insurance of understanding.
- If the breeding does not produce a litter, inform the stud owner within four (4) days of the due date. It is customary, but not obligatory, for the stud owner to offer a return service to the same bitch, to another approved bitch owned by the same person, or to return the stud fee minus board, veterinary and/or transportation costs. As with all other matters, make this part of a written breeding contract prior to the breeding.
- The Brood Bitch
Any bitch considered for breeding should be a better than average specimen, differing little from the ideal described in the standard. She should be in good health and of excellent temperament.
- Do not breed a bitch before she is at least two (2) years of age and had two (2) complete normal seasons. Do not breed a bitch past her ninth (9th) year. No bitch should have more than two (2) litters in a two (2) year period.
- Consult your veterinarian concerning worming and immunizations prior to breeding, whelping, or both. Many stud owners also require a brucellosis test prior to breeding. In addition, make available for the stud owner's information a veterinarian-signed health certificate listing all immunizations, worming and the dates performed.
- The Puppies
- Close co-operation with a veterinarian or other experienced individual is recommended. In large litters (more than seven), it may be advisable to give the puppies some supplemental food after they are 48 hours old.
- The age for weaning is determined by the bitch and her puppies. The presentation and acceptance of a properly prepared, well-balanced, high-quality puppy food usually begins at about three (3) weeks of age.
Weaning is usually completed by seven (7) to eight (8) weeks of age.
- Most puppies need worming by at six (6) weeks of age and again at nine (9) weeks of age. Consult with your veterinarian early and prior to worming. The parasite load in your area of the country as well as the parasite load of the dam, may dictate worming the puppies as early as three (3) weeks of age.
- Establish an immunization program for infectious diseases for puppies by a veterinarian according to the latest immunization information available.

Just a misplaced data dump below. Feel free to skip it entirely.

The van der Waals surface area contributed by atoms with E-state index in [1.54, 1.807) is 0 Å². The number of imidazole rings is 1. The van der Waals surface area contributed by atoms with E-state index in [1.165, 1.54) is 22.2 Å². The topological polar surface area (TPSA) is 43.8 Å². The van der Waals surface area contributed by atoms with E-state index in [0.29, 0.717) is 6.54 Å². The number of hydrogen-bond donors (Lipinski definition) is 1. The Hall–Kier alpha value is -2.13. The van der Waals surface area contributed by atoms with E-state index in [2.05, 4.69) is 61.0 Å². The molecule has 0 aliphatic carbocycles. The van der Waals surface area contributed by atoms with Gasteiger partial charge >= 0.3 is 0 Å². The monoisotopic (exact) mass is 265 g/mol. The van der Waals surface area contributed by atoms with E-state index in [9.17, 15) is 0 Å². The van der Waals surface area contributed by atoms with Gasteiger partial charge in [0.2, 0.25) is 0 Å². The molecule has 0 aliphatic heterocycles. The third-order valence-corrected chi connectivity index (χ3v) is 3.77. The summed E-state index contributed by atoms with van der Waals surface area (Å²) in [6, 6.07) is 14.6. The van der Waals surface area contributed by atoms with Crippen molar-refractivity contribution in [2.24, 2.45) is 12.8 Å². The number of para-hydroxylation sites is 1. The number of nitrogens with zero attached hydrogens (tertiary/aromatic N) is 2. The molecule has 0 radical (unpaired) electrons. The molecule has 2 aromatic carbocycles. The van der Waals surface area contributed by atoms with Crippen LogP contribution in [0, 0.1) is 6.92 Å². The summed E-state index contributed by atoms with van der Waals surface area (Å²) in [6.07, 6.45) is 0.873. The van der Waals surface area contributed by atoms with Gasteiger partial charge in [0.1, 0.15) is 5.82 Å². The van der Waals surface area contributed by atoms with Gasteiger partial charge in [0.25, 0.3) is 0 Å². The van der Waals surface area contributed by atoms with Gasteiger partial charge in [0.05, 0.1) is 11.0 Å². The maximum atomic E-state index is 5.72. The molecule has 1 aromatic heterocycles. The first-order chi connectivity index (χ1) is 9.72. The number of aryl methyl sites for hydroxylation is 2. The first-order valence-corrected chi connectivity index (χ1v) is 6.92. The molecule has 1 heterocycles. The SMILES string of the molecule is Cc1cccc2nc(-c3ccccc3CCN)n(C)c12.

The goal of selling puppies and dogs is to provide each animal with a suitable, caring, permanent home
where it will be a credit to its breed, breeder, and owner.
- Articles to Accompany Each Sale
- The AKC registration application, or an individual registration, or an agreement signed and agreed to by both the buyer and the seller * stating the reason(s) that no registration papers are being given or transferred. According to the AKC, registration papers belong to the individual puppies or dogs and may not be withheld unless there is an agreement regarding their withholding signed by both the buyer and the seller.
- A three (3) generation pedigree signed by the breeder with the AKC registration numbers of the animal's parents and any available health clearance numbers of the ancestors.
- Puppies should be micro-chipped and registered by the breeder and the information given to the owner with the instruction to keep the breeder on as a second contact when the owner adds himself the registration.
- A medical record, including:
- A schedule of dates and types of vaccines used in inoculations to date and the name of the person who administered them. Any adverse reactions should be noted.
- A schedule of the dates on which the Borzoi was wormed, the type of medication used and/or the date its stool was checked and found free of infestation. Any adverse reactions to administered wormers should be noted.
- A health certificate signed by the breeder's/owner's veterinarian attesting to the animal's condition and noting any serious infections, special diagnosis, surgery, and the like and certification of all inoculations administered by the veterinarian.
- A seven-day health warrantee. This gives the buyer time to have the Borzoi checked by his own veterinarian to assure its health. If the veterinarian finds any serious defect which would render the puppy or adult unfit for the purpose for which it was purchased the veterinarian should note this in writing.
- A feeding schedule and enough of the animal's food to last several days. This can be used to tide over the new owner until the same food can be obtained, or it can be mixed with a new food to ease the transition onto that food. If possible, include a container of the water that the Borzoi is used to, so that the water is slowly changed to help prevent digestive upset that occasionally accompanies a rapid change in water.
- Printed information concerning puppy care.
- Special Considerations.
- Any ribbons and/or trophies won by the animal.
- Photos or copies of photos of the animal's parents and the same of the animal's early days.
- A favorite toy.
It is not the intention of the BCOA to recommend any specific price structure for either puppy or adult Borzoi. Honesty and fairness in the Breeder-Purchaser (Seller-Buyer) relationship should prevail. The Borzoi is a sentient creature and should be respected and treated as such.